With the Sydney Gay and Lesbian Mardi Gras to be celebrated in early March, the not for profit Queer Screen and it’s Festival Director Paul Struthers appeared dedicated to showcase A-grade films in 2014. After boasting what is called the “best LGBTIQ films being made in Australia today, and from around the world”, the annual Mardi Gras Film Festival comes to a close in coming days after an incredibly successful run.
Opening with the acclaimed Brazilian biographical film Reaching For The Moon, starring Australian actress Miranda Otto and depicting the love story between American poet Elizabeth Bishop and Brazilian architect Lota de Macedo Soares, sold out well before the opening.
Featuring films direct from Sundance Film Festival and the Berlin International Film Festival, Struthers commented that the standard of films was high. “This year’s line up is really strong. We have 19 Australian premieres and 5 international premieres.”
Speaking of Australian queer films, Struthers said they are in a good place. “Our 5 world premieres are all Australian films. One feature film is Zoe.Misplaced, which was filmed around Newtown and is about the trials and tribulations of discovering she’s a lesbian. There’s another one set in Melbourne called Submerge. There’s Friends Of Dorothy about Sydney from the 1960s to now.”
A large group of the films, including Zoe.Misplaced and Reaching For The Moon were sold out well before screening, showing the huge audience interested in watching the new films. Highlights included Test, Snails In The Rain, Pit Stop, Out In The Line-Up, My Queer Career, Mr. Angel, Gentophilia and the highly acclaimed 52 Tuesdays, among others.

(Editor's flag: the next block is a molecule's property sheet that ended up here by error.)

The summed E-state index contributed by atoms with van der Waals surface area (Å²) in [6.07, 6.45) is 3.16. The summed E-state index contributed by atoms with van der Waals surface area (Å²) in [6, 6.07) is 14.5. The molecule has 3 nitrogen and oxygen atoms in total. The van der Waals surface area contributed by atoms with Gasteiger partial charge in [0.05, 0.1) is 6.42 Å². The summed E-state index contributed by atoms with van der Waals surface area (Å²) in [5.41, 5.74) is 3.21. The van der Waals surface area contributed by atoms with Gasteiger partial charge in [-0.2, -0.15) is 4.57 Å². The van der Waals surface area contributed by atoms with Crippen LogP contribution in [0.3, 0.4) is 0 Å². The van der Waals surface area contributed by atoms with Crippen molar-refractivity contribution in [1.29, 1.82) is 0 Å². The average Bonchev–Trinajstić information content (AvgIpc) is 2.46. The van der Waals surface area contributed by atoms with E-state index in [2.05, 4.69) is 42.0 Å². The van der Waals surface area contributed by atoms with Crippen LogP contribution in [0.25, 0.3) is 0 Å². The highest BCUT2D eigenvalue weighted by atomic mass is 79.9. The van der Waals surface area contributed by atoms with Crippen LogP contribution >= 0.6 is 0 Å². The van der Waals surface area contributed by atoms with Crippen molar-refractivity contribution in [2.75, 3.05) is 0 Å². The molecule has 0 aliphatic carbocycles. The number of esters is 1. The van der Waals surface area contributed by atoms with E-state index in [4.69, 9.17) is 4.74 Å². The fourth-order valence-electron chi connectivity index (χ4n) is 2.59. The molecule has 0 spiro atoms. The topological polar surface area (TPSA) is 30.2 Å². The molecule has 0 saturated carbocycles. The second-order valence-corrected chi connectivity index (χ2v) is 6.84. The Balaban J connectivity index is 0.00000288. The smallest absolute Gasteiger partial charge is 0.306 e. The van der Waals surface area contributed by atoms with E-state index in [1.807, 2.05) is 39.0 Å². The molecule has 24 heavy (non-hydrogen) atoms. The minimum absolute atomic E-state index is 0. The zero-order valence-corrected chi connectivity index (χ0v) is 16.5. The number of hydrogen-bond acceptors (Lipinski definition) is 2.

“People are taking risks and that means excellent films,” Struthers alleges of contemporary queer cinema, but still says that it hasn’t broken into the mainstream. “The time will come when being gay is seen as normal and maybe then these films will be seen more than once a year in groups.”
After Queer Space hosting the festival for over 20 years, the success of the event has kept it going as well as its importance in the celebration of the Gay and Lesbian Mardi Gras. “Films are the most accessible art form; to educate, to inspire, to entertain. It’s especially important for young people who are trying to come to terms with their sexuality, for example G.B.F. and Geography Club which are both set in high schools, highlight being gay and being young,” said Struthers.
With the Mardi Gras going strong into its 36th year, it seems like Gay and Lesbian people are being more accepted in Sydney society, according to Struthers. And with the number of people reported to attend the pride parade in two weeks, it’s looking like this may be the future.
Originally published in Aphra Magazine, February 20, 2014.
Watch the trailer for Reaching For The Moon below: